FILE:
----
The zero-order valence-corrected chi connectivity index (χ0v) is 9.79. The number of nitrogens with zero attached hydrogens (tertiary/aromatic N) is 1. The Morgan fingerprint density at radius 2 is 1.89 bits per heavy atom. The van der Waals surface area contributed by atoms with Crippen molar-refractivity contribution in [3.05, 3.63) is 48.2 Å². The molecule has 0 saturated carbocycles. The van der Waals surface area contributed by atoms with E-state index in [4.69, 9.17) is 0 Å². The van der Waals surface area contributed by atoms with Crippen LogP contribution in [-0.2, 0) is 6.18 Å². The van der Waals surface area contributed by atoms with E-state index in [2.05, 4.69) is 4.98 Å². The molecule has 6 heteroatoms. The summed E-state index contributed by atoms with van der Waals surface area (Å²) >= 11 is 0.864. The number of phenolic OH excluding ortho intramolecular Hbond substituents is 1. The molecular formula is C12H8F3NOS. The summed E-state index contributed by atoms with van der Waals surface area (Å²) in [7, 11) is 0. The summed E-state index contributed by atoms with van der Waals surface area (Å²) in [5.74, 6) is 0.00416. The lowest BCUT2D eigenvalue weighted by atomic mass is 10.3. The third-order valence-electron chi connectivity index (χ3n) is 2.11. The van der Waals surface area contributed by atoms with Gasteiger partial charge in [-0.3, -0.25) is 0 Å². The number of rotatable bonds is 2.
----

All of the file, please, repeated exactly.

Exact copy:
The zero-order valence-corrected chi connectivity index (χ0v) is 9.79. The number of nitrogens with zero attached hydrogens (tertiary/aromatic N) is 1. The Morgan fingerprint density at radius 2 is 1.89 bits per heavy atom. The van der Waals surface area contributed by atoms with Crippen molar-refractivity contribution in [3.05, 3.63) is 48.2 Å². The molecule has 0 saturated carbocycles. The van der Waals surface area contributed by atoms with E-state index in [4.69, 9.17) is 0 Å². The van der Waals surface area contributed by atoms with Crippen LogP contribution in [-0.2, 0) is 6.18 Å². The van der Waals surface area contributed by atoms with E-state index in [2.05, 4.69) is 4.98 Å². The molecule has 6 heteroatoms. The summed E-state index contributed by atoms with van der Waals surface area (Å²) >= 11 is 0.864. The number of phenolic OH excluding ortho intramolecular Hbond substituents is 1. The molecular formula is C12H8F3NOS. The summed E-state index contributed by atoms with van der Waals surface area (Å²) in [7, 11) is 0. The summed E-state index contributed by atoms with van der Waals surface area (Å²) in [5.74, 6) is 0.00416. The lowest BCUT2D eigenvalue weighted by atomic mass is 10.3. The third-order valence-electron chi connectivity index (χ3n) is 2.11. The van der Waals surface area contributed by atoms with Gasteiger partial charge in [-0.3, -0.25) is 0 Å². The number of rotatable bonds is 2.